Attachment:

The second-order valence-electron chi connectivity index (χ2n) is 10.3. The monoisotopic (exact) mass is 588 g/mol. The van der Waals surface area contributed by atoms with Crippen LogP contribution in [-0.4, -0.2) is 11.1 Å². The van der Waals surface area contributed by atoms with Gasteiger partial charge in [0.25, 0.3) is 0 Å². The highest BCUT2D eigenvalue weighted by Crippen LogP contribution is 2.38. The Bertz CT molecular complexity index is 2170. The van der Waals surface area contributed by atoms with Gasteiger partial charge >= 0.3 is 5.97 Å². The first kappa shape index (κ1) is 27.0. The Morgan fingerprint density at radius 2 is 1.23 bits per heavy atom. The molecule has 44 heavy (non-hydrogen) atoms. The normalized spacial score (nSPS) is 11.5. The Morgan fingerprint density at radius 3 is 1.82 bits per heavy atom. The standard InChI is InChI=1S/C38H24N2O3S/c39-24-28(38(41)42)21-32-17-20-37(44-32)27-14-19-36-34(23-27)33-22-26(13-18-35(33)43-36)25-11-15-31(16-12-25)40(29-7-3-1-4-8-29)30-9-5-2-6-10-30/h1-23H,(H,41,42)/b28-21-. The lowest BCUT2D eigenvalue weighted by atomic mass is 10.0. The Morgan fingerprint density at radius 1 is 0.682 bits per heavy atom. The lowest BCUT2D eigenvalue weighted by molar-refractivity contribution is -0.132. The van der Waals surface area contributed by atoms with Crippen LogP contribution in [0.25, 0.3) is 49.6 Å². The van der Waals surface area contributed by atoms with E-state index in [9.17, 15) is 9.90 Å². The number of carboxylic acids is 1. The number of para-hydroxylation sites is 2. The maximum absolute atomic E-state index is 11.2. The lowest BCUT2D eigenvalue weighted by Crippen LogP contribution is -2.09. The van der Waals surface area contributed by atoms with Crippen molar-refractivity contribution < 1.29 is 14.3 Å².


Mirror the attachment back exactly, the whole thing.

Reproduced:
The second-order valence-electron chi connectivity index (χ2n) is 10.3. The monoisotopic (exact) mass is 588 g/mol. The van der Waals surface area contributed by atoms with Crippen LogP contribution in [-0.4, -0.2) is 11.1 Å². The van der Waals surface area contributed by atoms with Gasteiger partial charge in [0.25, 0.3) is 0 Å². The highest BCUT2D eigenvalue weighted by Crippen LogP contribution is 2.38. The Bertz CT molecular complexity index is 2170. The van der Waals surface area contributed by atoms with Gasteiger partial charge >= 0.3 is 5.97 Å². The first kappa shape index (κ1) is 27.0. The Morgan fingerprint density at radius 2 is 1.23 bits per heavy atom. The molecule has 44 heavy (non-hydrogen) atoms. The normalized spacial score (nSPS) is 11.5. The Morgan fingerprint density at radius 3 is 1.82 bits per heavy atom. The standard InChI is InChI=1S/C38H24N2O3S/c39-24-28(38(41)42)21-32-17-20-37(44-32)27-14-19-36-34(23-27)33-22-26(13-18-35(33)43-36)25-11-15-31(16-12-25)40(29-7-3-1-4-8-29)30-9-5-2-6-10-30/h1-23H,(H,41,42)/b28-21-. The lowest BCUT2D eigenvalue weighted by atomic mass is 10.0. The Morgan fingerprint density at radius 1 is 0.682 bits per heavy atom. The lowest BCUT2D eigenvalue weighted by molar-refractivity contribution is -0.132. The van der Waals surface area contributed by atoms with Crippen LogP contribution in [0.25, 0.3) is 49.6 Å². The van der Waals surface area contributed by atoms with E-state index in [9.17, 15) is 9.90 Å². The number of carboxylic acids is 1. The number of para-hydroxylation sites is 2. The maximum absolute atomic E-state index is 11.2. The lowest BCUT2D eigenvalue weighted by Crippen LogP contribution is -2.09. The van der Waals surface area contributed by atoms with Crippen molar-refractivity contribution < 1.29 is 14.3 Å².